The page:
Mark R Foster, MD, PhD
William O Shaffer, MD
Spina Bifida Overview
Spina bifida (“cleft spine”) is a birth defect affecting the spinal column. Spina bifida progresses from a cleft, or splitlike opening, in the back part of the backbones (the spinal vertebrae). In more severe cases, it involves the spinal cord. Spina bifida is the most common of a group of birth defects known as neural tube defects, which affect the central nervous system (brain and spinal cord).
Spina bifida begins in the womb, when the tissues that fold to form the neural tube do not close or do not stay closed completely. This causes an opening in the vertebrae, which surround and protect the spinal cord. This occurs just a few weeks (21 to 28 days) after conception—usually before the woman knows that she is pregnant.
The term “spina bifida” often is used interchangeably with myelomeningocele, since this is the type of spina bifida that causes the vast majority of disability. Fortunately, surgery is an effective treatment in most people with spina bifida. Most infants with an open spine or myelomeningocele undergo surgery within the first 48 hours of life to close the defect. Antibiotics are given to prevent infection of the exposed spinal cord and nerves until these structures can be protected by surgery.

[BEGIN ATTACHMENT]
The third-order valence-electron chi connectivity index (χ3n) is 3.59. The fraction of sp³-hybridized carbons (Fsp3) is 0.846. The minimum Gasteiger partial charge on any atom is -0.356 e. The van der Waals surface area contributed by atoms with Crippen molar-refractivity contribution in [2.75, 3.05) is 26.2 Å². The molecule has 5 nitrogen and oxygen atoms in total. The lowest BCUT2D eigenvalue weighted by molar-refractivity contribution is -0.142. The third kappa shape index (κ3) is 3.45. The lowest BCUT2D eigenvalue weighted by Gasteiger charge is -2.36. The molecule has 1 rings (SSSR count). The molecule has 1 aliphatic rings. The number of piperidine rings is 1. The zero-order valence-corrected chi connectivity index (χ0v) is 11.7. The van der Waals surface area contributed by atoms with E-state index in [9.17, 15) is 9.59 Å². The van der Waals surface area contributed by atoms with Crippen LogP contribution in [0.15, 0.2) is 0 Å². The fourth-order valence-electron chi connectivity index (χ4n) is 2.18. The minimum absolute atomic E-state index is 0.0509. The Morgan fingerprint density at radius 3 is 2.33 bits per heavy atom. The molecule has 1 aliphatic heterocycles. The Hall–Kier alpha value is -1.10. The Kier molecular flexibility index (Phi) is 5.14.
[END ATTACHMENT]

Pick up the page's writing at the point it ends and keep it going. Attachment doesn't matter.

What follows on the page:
Spina bifida is one of the most common severe birth defects, historically occurring in 1 live birth per 1000 in the United States. The rates of spina bifida are higher in Hispanics and whites of European descent than in Ashkenazi Jews, Asians, and African Americans. Rates are also higher among mothers with certain health problems, such as diabetes or seizure disorders (taking certain anticonvulsants), and significantly higher among couples in which at least one has spina bifida, and among couples who have already had a child with spina bifida.
The outlook for spina bifida has improved remarkably in the last decade. Not only have advanced surgical techniques improved quality of life for people born with spina bifida, but evolving approaches to early diagnosis have even opened the possibility of corrective surgery while still in the womb. Furthermore, studies completed in the 1990s showed that as many as 70% of cases of neural tube defects could be prevented by adequate intake of folic acid immediately before and in early pregnancy. A rigorous program of public education and fortification of popular foods with folic acid in the United States has decreased the rate of neural tube defects by about 20% in just a few years.
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